Optical imaging systems will encounter focusing problems. According to the principle of geometric optics, when the image plane moves along the optical axis near the focal plane position, within a certain range, the imaged fuzzy circle is smaller than a certain threshold, and the image formed at this time is still clear. Under the premise of ensuring clarity, the movable distance of the image plane is the focal depth of the imaging system. According to the theory of applied optics, if the optical path difference is less than or equal to λ/4 (λ is the wavelength), the image of the system is almost close to perfect. No matter which kind of optical imaging system has a focusing or focusing process, the principle of imaging using optical devices limits only one best focus position.
When the optical imaging system does not meet the imaging law, the resulting image is blurred, that is, the so-called "out-of-focus" occurs, which is undesirable. In this case, the scene can be imaged on the focal plane of the system by adjusting one or more imaging parameters (such as focal length, image distance, and object distance), so as to obtain an accurately focused and clear image.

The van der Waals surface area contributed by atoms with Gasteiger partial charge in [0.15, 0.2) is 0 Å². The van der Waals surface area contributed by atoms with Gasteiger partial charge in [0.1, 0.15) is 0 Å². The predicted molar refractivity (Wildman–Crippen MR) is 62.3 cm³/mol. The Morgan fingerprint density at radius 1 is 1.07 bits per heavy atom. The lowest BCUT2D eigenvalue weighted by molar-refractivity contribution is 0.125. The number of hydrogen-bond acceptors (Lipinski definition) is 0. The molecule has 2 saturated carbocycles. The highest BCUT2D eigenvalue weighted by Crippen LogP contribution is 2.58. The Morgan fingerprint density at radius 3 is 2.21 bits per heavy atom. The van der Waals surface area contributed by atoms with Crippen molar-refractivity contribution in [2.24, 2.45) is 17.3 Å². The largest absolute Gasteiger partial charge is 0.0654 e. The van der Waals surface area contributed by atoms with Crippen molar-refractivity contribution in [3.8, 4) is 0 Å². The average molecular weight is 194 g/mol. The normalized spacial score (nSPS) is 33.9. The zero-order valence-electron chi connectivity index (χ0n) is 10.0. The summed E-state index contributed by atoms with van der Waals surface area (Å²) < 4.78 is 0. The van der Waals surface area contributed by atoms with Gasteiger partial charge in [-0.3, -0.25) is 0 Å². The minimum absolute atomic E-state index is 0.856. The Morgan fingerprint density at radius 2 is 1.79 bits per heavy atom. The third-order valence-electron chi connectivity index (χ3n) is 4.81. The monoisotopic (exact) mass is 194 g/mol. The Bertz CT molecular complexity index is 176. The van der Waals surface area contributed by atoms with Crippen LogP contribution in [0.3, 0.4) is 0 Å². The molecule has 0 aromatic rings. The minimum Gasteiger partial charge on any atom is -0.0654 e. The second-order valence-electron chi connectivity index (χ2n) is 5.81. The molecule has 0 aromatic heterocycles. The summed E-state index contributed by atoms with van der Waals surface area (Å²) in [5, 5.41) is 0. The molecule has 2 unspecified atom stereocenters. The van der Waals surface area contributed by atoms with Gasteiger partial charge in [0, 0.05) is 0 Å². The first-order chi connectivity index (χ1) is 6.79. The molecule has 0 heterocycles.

The choice of the best focus position
Such rules are also followed in the integrated circuit lithography process. The depth of focus is generally determined by exposure to the focus-energy matrix, but because the mask 3D effect is becoming more and more obvious (below the 32 nm node), this effect will cause the same mask. The best focus value is different between different sizes of graphics on the mold. For example, there is a deviation between the best focus values of dense lines and independent lines. This requires the exposure system to ensure that all the graphics on the mask are within the focus range, that is, the exposure system must have sufficient focus depth.